New York To Dallas, by JD Robb

>> Sunday, January 15, 2012

TITLE: New York To Dallas

PAGES: 416

SETTING: 2060s New York
TYPE: Romantic suspense / Police procedural
SERIES: 34th full-length novel in the In Death series

The new novel from the #1 New York Times-bestselling author, which takes readers deeper into the mind of Eve Dallas than ever before.

The number-one New York Times-bestselling author J. D. Robb presents an intense and terrifying new case for New York homicide cop Eve Dallas, one that will take her all the way to the city that gave her her name-and plunge her into the nightmares of her childhood.

When a monster named Isaac McQueen-taken down by Eve back in her uniform days-escapes from Rikers, he has two things in mind. One is to pick up where he left off, abducting young victims and leaving them scarred in both mind and body. The other is to get revenge on the woman who stopped him all those years ago.
This new installment in the In Death series comes with a title that breaks the pattern of the previous ones, but with a plot that doesn't. It provides quite a lot more than recent books on the personal front, but it's still very much an In Death book.

Back in Eve's rookie days, when she was still a beat cop, she accidentally stumbled upon the lair of Isaac McQueen, a pedophile who liked to "collect" young girls. A routine round of door-knocking after a purse-snatching on the street below led to McQueen's apprehension. Eve's perceptiveness in realising something was not quite right when she knocked on McQueen's door, as well as her success in capturing him, brought her to Feeney's notice in Homicide, and the rest is history.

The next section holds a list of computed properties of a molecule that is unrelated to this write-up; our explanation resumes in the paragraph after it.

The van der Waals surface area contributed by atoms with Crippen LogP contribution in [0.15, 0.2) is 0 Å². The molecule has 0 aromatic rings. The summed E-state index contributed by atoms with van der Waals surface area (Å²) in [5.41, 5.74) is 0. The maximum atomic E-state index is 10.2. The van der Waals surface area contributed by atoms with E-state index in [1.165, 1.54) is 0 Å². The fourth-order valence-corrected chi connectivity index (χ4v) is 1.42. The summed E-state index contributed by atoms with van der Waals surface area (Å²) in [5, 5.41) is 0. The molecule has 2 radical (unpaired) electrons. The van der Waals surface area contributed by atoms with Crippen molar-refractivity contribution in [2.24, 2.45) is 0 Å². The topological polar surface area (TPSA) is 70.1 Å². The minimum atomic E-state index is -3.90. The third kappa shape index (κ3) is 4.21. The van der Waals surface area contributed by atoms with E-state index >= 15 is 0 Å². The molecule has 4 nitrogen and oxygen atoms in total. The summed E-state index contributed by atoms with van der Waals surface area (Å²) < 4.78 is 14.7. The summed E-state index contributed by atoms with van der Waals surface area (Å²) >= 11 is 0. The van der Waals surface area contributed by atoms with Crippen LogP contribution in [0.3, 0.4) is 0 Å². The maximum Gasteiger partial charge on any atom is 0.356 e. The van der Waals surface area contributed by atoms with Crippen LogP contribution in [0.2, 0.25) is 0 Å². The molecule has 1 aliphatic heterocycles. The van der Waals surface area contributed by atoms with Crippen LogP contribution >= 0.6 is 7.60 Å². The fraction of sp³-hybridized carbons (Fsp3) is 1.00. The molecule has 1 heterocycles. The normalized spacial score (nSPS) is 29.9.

It's not history to McQueen, though, and when he breaks out of prison, determined to recreate his collection, he plans to also get his revenge on the cop who got him. Not only will he kill Eve, he will mess with her head by forcing her to face him in Dallas, the city that looms so large in her childhood memories.

With this series, it often feels like there are two separate aspects. There's the police procedural aspect and there's the personal, relationship stuff. The best books marry the two well and make each as strong as the other, while the merely good concentrate on one of the two elements. This one is of the former type.

The case is really well done. It's stomach-turning, but the way Eve and her team approach the investigation is solidly enjoyable, and McQueen himself might be vile, but he's vile in an interesting way.

But it's the way that the investigation and the case itself affect Eve that is even more fascinating. If you've been following this series, you'll guess that a case such as this one will prove particularly difficult for Eve to handle, given her past. And when you add the fact that she's had to do this in Dallas, and that this is because McQueen knows of her past, it's especially bad for her. There is quite a big revelation here, and while not particularly shocking (I guess the change in titles had me looking for a big shock somewhere), it was very, very good.

And lest I sound like a sadist, gloating at how Eve suffers, it's the way she and Roarke deal with all this that makes it great. They might not have been married for that long, despite the tens of books, but they're miles from where they were when Eve's past first started to emerge. They are a unit now, and the trust and caring make things bearable that wouldn't have been otherwise.

MY GRADE: A solid B+.


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